Application managed security can be implemented using Controller hierarchies and lifecycle features.


All aspects of web application security of course also pertain to Civilian applications, as do established security techniques and solutions.

In addition we present techniques how to implement application managed security based on features of the Controller class.

Container and application managed security

Authentication and access control are two main aspects of application security. In the context of web applications they translate into questions such as
  • how to authenticate clients which make a request?
  • how to present a login form?
  • how to implement session management?
  • how to restrict access to resources?
  • how to create responses tailored to access rights?
  • etc.
Container managed security is a solution to enforce authentication and access control at the container level whereas the application does not need to take care of these tasks. In a servlet environment this is done using declarative definitions, e.g. in the web.xml.

But more complex applications often require application managed security – security measures are implemented and enforced by the application. Here are two use cases which cannot be addressed by declarative definitions in a servlet container:

  • Access to a resource is always granted but the returned representation depends on access rights of the user who is making the request. E.g. in a returned HTML page specific menu items are only included for specific user roles, page parts are different, etc.
  • A resource displays data which is identified by a request parameter. Access control restricts an user to certain partitions of the whole data space. Therefore requests are either processed or rejected based on the request parameter. For instance (for a path parameter encoding a customer id) a user may access the resource /customers/1345 but not /customers/7890.
Libraries like Spring Security or Apache Shiro can help you to implement application managed security. In the following we discuss additional possibilities to implement authentication and access control in your application using Controller features.

Use controller architecture for security

Requests to dynamic resources are processed by Controllers. The interplay of controller inheritance and invocation allows for elegant solutions how to implement and enforce authentication and access control within your application.

The CRM sample is used to exemplify the discussion.

Controller inheritance

Controller classes are derived from Controller, but you can also introduce base controller classes derived from Controller specific to your application.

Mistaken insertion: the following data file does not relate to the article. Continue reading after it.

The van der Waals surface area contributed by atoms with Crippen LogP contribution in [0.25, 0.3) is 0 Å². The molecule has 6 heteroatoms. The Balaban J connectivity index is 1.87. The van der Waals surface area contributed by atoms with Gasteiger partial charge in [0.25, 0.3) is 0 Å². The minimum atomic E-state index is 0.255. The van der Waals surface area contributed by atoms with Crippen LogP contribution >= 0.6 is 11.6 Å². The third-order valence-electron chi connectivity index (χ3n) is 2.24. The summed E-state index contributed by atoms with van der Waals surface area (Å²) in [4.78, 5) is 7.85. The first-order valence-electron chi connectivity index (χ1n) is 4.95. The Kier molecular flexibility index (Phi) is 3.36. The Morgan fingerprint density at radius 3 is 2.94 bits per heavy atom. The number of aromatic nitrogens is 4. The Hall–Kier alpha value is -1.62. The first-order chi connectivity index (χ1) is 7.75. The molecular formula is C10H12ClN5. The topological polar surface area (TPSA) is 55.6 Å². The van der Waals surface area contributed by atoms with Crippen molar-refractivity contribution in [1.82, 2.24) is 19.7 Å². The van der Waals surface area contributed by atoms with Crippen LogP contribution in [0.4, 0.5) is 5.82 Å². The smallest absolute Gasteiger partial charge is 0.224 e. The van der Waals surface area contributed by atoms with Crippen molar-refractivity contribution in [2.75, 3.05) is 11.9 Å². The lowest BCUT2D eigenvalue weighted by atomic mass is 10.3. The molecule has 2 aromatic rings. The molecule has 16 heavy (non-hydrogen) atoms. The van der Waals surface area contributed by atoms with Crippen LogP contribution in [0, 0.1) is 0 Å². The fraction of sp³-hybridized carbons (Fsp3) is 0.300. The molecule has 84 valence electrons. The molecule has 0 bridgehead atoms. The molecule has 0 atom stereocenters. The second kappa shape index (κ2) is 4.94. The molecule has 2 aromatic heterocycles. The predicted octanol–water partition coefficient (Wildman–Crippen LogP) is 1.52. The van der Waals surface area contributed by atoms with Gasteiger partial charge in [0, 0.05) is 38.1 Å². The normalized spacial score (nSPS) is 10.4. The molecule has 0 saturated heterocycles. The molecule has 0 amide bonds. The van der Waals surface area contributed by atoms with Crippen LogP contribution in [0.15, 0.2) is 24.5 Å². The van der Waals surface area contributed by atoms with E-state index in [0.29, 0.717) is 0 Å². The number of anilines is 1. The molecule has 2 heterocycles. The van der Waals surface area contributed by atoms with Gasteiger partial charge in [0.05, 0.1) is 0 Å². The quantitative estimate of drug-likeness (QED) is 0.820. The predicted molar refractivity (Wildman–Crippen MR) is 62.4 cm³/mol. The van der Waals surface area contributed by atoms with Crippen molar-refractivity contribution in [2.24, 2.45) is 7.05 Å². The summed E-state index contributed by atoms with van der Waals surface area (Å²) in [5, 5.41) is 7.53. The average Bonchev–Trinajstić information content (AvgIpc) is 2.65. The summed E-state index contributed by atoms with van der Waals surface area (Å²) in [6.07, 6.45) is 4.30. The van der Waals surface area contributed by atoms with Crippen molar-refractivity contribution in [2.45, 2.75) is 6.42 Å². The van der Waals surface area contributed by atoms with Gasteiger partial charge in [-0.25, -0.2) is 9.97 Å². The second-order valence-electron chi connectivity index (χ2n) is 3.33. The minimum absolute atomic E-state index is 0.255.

Why would you want to do this? Of course to inherit functionality from base classes.

Now to an important observation: If the resource URLs exposed by your application form a well designed URL tree it will most likely align well with a controller hierarchy:

Controller class maps to resource
abstract          CrmController
+- abstract       SecuredController
   +-             IndexController
   +- abstract    users.UsersController
      +-          userse.IndexController
      +- abstract
(using +- as inheritance relation and omitting the package prefix org.civilian.samples.crm.web.root)

We will use this feature to inherit security related functionality.

Controller invocation

Controllers have a defined lifecycle and invocation: A controller instance is created to process a single request. Controllers define action methods (for different RESTful scenarios) which are the entry points for processing. Before and after a controller action method is invoked, initialization and cleanup methods defined by the Controller base class are called.

Our strategy to implement authentication and access control is based on the initialization method Controller.checkAccess() which is called before the negotiated Controller action method.
If checkAccess() commits the response, e.g. by sending a redirect or an error, the controller action method is not invoked.

Prevent unauthenticated access using Controller.checkAccess()

Class org.civilian.samples.crm.web.root.CrmSecuredController of the CRM sample is the common base class for all controllers whose resource is behind the login wall.
It implements checkAccess() and
  • tests if the request is made by an authenticated user (testing the existence of a session attribute).
  • If not, it sends a 401 unauthorized error (for ajax requests) or a redirect to the /login resource (for non-ajax requests).
  • If yes, it initializes a SessionUser property which is available to all derived classes.
CrmSecuredController.checkAccess() is declared final, therefore it is guaranteed that no resource behind the login wall can be accessed without proper authentication.

Implement and enforce any access control using Controller.checkAccess()

Naturally this technique can be used to implement any access control. As a second example the CRM sample allows access to resources /users/* only to users with the administrator role.
Again a common Controller base class org.civilian.samples.crm.web.root.users.UsersController for these resources exists.
It inherits from CrmSecuredResource – that already guarantees only authenticated access to resources /users/*.
But CrmSecuredResource.checkAccess() is declared final (to have a strong guarantee). To allow for additional access control checks, CrmSecuredResource declares the method checkCrmAccess() which is called when the request is properly authenticated.
Now, UsersController uses this method to implement its check for the admin role.
If derived classes would require another more specific access check, we could apply the technique again and provide for instance a method checkUserAccess().